Editorial (Iuaugural Issue)
|a lot of confusion
among practitioners, we would like to take a holistic approach towards
issues and problems when facing our Dharma teachings and practices. We
will focus on Thervada Buddhism, Mahayana and Vajrayana Buddhism as a
complete system of the Buddhist teachings and practices, such that the
important ingredients of the "Three Yanas" --- that
is, the mind of renunciation in Thervada Buddhism, the altruistic mind
of Bodhicitta and the correct view of Sunyata in Mahayana Buddhism, and
the skillful means of Vajrayana Buddhism --- all go hand in hand
together and should not be separated from one another, in such a way as
to help fill in the gaps in between the different aspects of the "totality
(2) The merging of the Buddhist teachings into our daily lives -- in response to the fact that there is a split between the study and practice of the Buddhist teachings, we would like to emphasize that what was being taught by the Buddha himself and by the Great Masters of both the past and the present should be practised in our daily lives, so that while fulfilling the basic principles of Buddhism, we are not separated from ordinary life. Hence, the Platform Sutra of the Sixth Patriarch (by Ven. Hui-Neng) mentioned : "The kingdom of Buddha is in this world, within which enlightenment is to be sought. To seek enlightenment by separating from this world is as absurd as to search for a rabbit's horn. Right views are called "transcendental"; erroneous views are called 'worldly'."
In this respect, as a Buddhist practitioner of the Mahayana tradition, one should not be separated from this world; neither should one discard the "other-worldly" principles. The cultivation of one's mind is of utmost importance. If one's mind is not in the right direction, then the right path will not be erected in one's heart. As a result, one would strive for false aims, instead of the ultimate aim which is for the liberation and enlightenment for oneself and others.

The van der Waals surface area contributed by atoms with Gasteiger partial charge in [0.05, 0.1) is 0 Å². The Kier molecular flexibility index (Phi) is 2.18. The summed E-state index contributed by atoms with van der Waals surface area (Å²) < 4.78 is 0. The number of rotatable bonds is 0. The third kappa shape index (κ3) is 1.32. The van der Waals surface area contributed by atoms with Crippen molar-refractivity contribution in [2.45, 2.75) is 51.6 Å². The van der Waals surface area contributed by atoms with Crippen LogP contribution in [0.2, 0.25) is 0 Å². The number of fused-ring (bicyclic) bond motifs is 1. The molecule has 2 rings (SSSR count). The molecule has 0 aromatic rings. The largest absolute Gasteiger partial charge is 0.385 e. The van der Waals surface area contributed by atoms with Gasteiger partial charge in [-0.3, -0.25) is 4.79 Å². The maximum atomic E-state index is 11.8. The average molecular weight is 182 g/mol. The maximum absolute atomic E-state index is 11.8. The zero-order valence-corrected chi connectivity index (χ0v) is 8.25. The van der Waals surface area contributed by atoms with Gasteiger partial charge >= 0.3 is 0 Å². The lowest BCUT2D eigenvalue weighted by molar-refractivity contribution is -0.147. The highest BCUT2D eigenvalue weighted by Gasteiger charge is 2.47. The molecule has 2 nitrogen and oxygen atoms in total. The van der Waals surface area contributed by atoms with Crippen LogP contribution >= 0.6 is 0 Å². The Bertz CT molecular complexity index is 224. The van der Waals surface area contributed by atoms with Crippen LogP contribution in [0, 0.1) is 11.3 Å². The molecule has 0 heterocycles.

The aim of this new journal is to focus on problems and issues that we, as Buddhist practitioners, might encounter during our everyday life experiences. Drawing upon the ancient wisdom of the Buddhist faith, we will try to apply what has been taught and practiced it in this worldly context. While we need to be re-assured of the practicality of the Buddhist Dharma, we should not be polluted or contaminated by the eight worldly concerns that lead us astray. While we are in the world, we also need to renounce and to be out of the world, in order to play the worldly games without either attachment or grasping and taking them seriously. We need a lot of courage, wisdom, discipline and perseverence in our daily practices, as well as to keep our clean and pure vows and commitments in order to carry through our vision and mission of a Bodhisattva to the end.
With "bodhicitta as the cause, compassion as the root, and skillful means as the way", our journal will try to pinpoint the pitfalls that one may encounter on the path, and then seek the spiritual advices and guidances of the Great Masters, in order that we may help the practitioners to solve their doubts and to ease their difficulties during their daily practice of the Dharma. While long-time practitioners may, at first glance, feel that this journal is rather superficial, yet it can be quite refreshing for both newcomers and longtimers of Buddhism to reflect upon, to review, and to continue to make progress on the study of the theory and practice of Buddhism in all of its many forms.
With the above-captioned principles in mind, our journal will focus on the biographies of the past Saints, as well as on the life stories of the Great Masters, so as to give us good examples to follow and to guide us in what should be kept and what should be abandoned. These great exemplaries will, once again, remind us of the true aim of studying and practicing Buddhism, as well as the ways and means by which we travel the path. Works and writings of the Great Masters will be introduced to help us in developing the Right Knowledge and Right View, which acts like a compass, so we will not lose the direction while travelling on the path .....CONTINUE.....
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